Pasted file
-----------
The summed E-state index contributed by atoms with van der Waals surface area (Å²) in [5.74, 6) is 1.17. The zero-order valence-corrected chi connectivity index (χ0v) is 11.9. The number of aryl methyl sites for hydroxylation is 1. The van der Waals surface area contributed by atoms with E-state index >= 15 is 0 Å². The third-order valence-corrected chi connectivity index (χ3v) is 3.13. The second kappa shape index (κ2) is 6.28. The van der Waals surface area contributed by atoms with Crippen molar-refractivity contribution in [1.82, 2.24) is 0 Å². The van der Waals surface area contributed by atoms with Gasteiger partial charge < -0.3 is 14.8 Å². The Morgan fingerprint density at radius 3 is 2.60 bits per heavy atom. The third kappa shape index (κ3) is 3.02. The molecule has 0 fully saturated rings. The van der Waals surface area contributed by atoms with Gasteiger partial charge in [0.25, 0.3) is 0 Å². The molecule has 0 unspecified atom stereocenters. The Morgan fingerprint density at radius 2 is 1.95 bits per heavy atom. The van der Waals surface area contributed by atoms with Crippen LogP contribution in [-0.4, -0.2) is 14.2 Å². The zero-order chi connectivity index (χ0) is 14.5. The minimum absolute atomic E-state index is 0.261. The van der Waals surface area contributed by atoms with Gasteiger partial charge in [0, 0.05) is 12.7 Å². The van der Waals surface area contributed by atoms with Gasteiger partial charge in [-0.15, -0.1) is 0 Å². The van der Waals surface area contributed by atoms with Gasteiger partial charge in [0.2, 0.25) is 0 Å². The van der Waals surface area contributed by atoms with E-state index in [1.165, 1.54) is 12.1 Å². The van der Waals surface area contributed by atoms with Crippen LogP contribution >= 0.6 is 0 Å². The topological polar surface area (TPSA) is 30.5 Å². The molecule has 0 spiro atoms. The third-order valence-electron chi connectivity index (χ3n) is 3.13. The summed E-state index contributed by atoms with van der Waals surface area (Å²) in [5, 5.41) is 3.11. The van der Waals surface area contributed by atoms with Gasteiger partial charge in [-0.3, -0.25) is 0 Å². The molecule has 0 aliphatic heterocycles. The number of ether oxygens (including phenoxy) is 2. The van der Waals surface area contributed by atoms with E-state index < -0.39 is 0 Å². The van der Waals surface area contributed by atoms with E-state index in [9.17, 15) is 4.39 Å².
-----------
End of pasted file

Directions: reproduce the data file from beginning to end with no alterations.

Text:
The summed E-state index contributed by atoms with van der Waals surface area (Å²) in [5.74, 6) is 1.17. The zero-order valence-corrected chi connectivity index (χ0v) is 11.9. The number of aryl methyl sites for hydroxylation is 1. The van der Waals surface area contributed by atoms with E-state index >= 15 is 0 Å². The third-order valence-corrected chi connectivity index (χ3v) is 3.13. The second kappa shape index (κ2) is 6.28. The van der Waals surface area contributed by atoms with Crippen molar-refractivity contribution in [1.82, 2.24) is 0 Å². The van der Waals surface area contributed by atoms with Gasteiger partial charge < -0.3 is 14.8 Å². The Morgan fingerprint density at radius 3 is 2.60 bits per heavy atom. The third kappa shape index (κ3) is 3.02. The molecule has 0 fully saturated rings. The van der Waals surface area contributed by atoms with Gasteiger partial charge in [0.25, 0.3) is 0 Å². The molecule has 0 unspecified atom stereocenters. The Morgan fingerprint density at radius 2 is 1.95 bits per heavy atom. The van der Waals surface area contributed by atoms with Crippen LogP contribution in [-0.4, -0.2) is 14.2 Å². The zero-order chi connectivity index (χ0) is 14.5. The minimum absolute atomic E-state index is 0.261. The van der Waals surface area contributed by atoms with Gasteiger partial charge in [0, 0.05) is 12.7 Å². The van der Waals surface area contributed by atoms with Gasteiger partial charge in [-0.15, -0.1) is 0 Å². The van der Waals surface area contributed by atoms with Gasteiger partial charge in [0.2, 0.25) is 0 Å². The van der Waals surface area contributed by atoms with E-state index in [1.165, 1.54) is 12.1 Å². The van der Waals surface area contributed by atoms with Crippen LogP contribution >= 0.6 is 0 Å². The topological polar surface area (TPSA) is 30.5 Å². The molecule has 0 spiro atoms. The third-order valence-electron chi connectivity index (χ3n) is 3.13. The summed E-state index contributed by atoms with van der Waals surface area (Å²) in [5, 5.41) is 3.11. The van der Waals surface area contributed by atoms with Gasteiger partial charge in [-0.3, -0.25) is 0 Å². The molecule has 0 aliphatic heterocycles. The number of ether oxygens (including phenoxy) is 2. The van der Waals surface area contributed by atoms with E-state index < -0.39 is 0 Å². The van der Waals surface area contributed by atoms with E-state index in [9.17, 15) is 4.39 Å².